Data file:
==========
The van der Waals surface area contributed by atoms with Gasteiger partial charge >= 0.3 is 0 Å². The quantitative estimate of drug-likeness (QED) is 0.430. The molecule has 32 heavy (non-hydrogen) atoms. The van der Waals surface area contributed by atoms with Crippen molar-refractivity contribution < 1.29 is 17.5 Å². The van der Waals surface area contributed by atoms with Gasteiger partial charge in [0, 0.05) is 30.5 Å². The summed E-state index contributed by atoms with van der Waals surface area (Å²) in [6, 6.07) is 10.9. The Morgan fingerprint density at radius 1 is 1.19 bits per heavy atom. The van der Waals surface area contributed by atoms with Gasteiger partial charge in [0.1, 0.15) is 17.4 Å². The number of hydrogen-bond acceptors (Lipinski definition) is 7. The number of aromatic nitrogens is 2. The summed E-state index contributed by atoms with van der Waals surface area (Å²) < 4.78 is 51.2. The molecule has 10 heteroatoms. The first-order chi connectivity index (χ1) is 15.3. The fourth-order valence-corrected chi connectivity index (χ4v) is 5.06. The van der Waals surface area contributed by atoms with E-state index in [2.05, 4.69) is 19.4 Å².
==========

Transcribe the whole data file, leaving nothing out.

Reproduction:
The van der Waals surface area contributed by atoms with Gasteiger partial charge >= 0.3 is 0 Å². The quantitative estimate of drug-likeness (QED) is 0.430. The molecule has 32 heavy (non-hydrogen) atoms. The van der Waals surface area contributed by atoms with Crippen molar-refractivity contribution < 1.29 is 17.5 Å². The van der Waals surface area contributed by atoms with Gasteiger partial charge in [0, 0.05) is 30.5 Å². The summed E-state index contributed by atoms with van der Waals surface area (Å²) in [6, 6.07) is 10.9. The Morgan fingerprint density at radius 1 is 1.19 bits per heavy atom. The van der Waals surface area contributed by atoms with Gasteiger partial charge in [0.1, 0.15) is 17.4 Å². The number of hydrogen-bond acceptors (Lipinski definition) is 7. The number of aromatic nitrogens is 2. The summed E-state index contributed by atoms with van der Waals surface area (Å²) < 4.78 is 51.2. The molecule has 10 heteroatoms. The first-order chi connectivity index (χ1) is 15.3. The fourth-order valence-corrected chi connectivity index (χ4v) is 5.06. The van der Waals surface area contributed by atoms with E-state index in [2.05, 4.69) is 19.4 Å².